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Keep yourself and your home warm

Actions you can take to keep you and your family well this winter

Andy Murrill

Reporter:

Andy Murrill

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Keep yourself and your home warm

KEEPING your house warm in winter is vital and could prevent you from getting a cold, flu or more serious health problems such as a heart attack, stroke, pneumonia or depression.

Try to maintain the temperature of your home at 18°C (65°F), particularly if you find it hard to get around.

For people who struggle with winter fuel bills, the Government offers a winter fuel payment, warm home discount or cold weather payments.

Go Energy Shopping is Ofgem’s website to help you find the best deal for gas and electricity.

Wear several layers of light clothes when you’re outside as these trap warm air better than one bulky layer.

Stay active – try not to sit still for more than an hour and keep out the cold at night by closing windows as this reduces the risk of chest infection.

Stay well by being physically active

Staying physically active is a positive healthy step you can take to stay well this winter with many activities available in the local community:
Walking
Running
Cycling and cycling training
Outdoor activities
Sports and leisure centres
Exercise programmes for health recovery and prevention
Childrens’ activities for children during school holidays
Sports clubs
Disability sports
• Gyms: Newbury & Thatcham Green Gym, West Berkshire Therapy Centre

Winter is more risky for people with long-term health problems

If you have a long-term health condition like heart disease, lung illness, stroke or respiratory conditions like asthma, winter is more risky for you.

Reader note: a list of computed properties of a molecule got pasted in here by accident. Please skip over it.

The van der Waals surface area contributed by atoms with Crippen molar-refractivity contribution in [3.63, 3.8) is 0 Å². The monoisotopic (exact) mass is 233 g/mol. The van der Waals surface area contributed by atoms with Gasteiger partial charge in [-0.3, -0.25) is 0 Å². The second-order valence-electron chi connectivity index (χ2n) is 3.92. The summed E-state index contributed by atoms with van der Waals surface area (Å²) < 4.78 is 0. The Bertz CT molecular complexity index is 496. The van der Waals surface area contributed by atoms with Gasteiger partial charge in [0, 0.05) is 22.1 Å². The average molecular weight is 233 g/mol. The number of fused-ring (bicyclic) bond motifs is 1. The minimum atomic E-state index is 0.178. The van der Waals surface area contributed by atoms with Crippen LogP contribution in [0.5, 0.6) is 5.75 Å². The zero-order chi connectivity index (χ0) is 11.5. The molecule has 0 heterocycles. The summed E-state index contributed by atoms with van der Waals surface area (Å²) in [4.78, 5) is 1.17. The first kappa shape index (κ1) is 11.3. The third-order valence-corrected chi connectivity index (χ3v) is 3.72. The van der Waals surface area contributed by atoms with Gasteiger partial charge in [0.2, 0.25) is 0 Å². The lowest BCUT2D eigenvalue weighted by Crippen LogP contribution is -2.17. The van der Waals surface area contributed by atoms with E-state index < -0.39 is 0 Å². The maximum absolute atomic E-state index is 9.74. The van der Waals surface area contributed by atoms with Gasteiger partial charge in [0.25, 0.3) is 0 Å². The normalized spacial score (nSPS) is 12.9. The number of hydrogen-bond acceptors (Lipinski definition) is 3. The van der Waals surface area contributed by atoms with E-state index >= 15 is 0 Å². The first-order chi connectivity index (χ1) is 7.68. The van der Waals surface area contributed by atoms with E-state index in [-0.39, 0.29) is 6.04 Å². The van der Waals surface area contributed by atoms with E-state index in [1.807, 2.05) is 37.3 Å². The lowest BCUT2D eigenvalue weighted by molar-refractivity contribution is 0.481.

At the first sign of a cough or a cold always seek advice before it gets more serious.

Visit your local pharmacist or call 111 for Thames Valley’s NHS service for urgent clinical advice.

If you have a long-term medical condition you can get a free flu vaccine from your GP.

Children more vulnerable to winter illness flu

Flu season is drawing near and its vital to be protected the best you can with a flu vaccination.

Young children are more susceptible to complications from flu and display the same symptoms as adults, including fever, chills, aching muscles, headache, a stuffy nose, a dry cough, and a sore throat lasting up to a week.

Some children develop a high fever or complications such as bronchitis, pneumonia and a painful middle ear infection, so if you’re concerned dial 111 to receive urgent clinical advice for your child.

To immunise your child against flu, the children’s vaccine is offered as a yearly nasal spray to young children to protect them.
The vaccine is given as a single spray up each nostril.

Not only is it needle-free, the nasal spray is quick, painless, and just as effective as the injected flu vaccine. For the nasal spray vaccine, make an appointment with your GP.

More people fall over in winter

Winter is a time when more people fall over due to icy or wet surfaces, colder temperatures and less light available.

Older people are more vulnerable to falling when it’s cold, and also people who have previously fallen or who don’t have confidence in their balance.

Improve your balance and confidence by attending Steady Steps classes (http://fis.westberks.gov.uk/kb5/westberkshire/fsd/service.page?id=7UrvH4__D6w) or tai chi, which are both available at Northcroft Leisure Centre on (01635) 31199 or via www.leisurecentre.com/northcroft-leisure-centre/Activity/aerobics-classes   

Dr Bal Bahia, a local Newbury GP and vice-chair of the Health and Wellbeing Board, advised: “If you or someone you live with or care for starts to feel unwell, but it’s not life-threatening, call 111 for urgent clinical advice and remember, if you qualify for the NHS free flu vaccine, get it now.”

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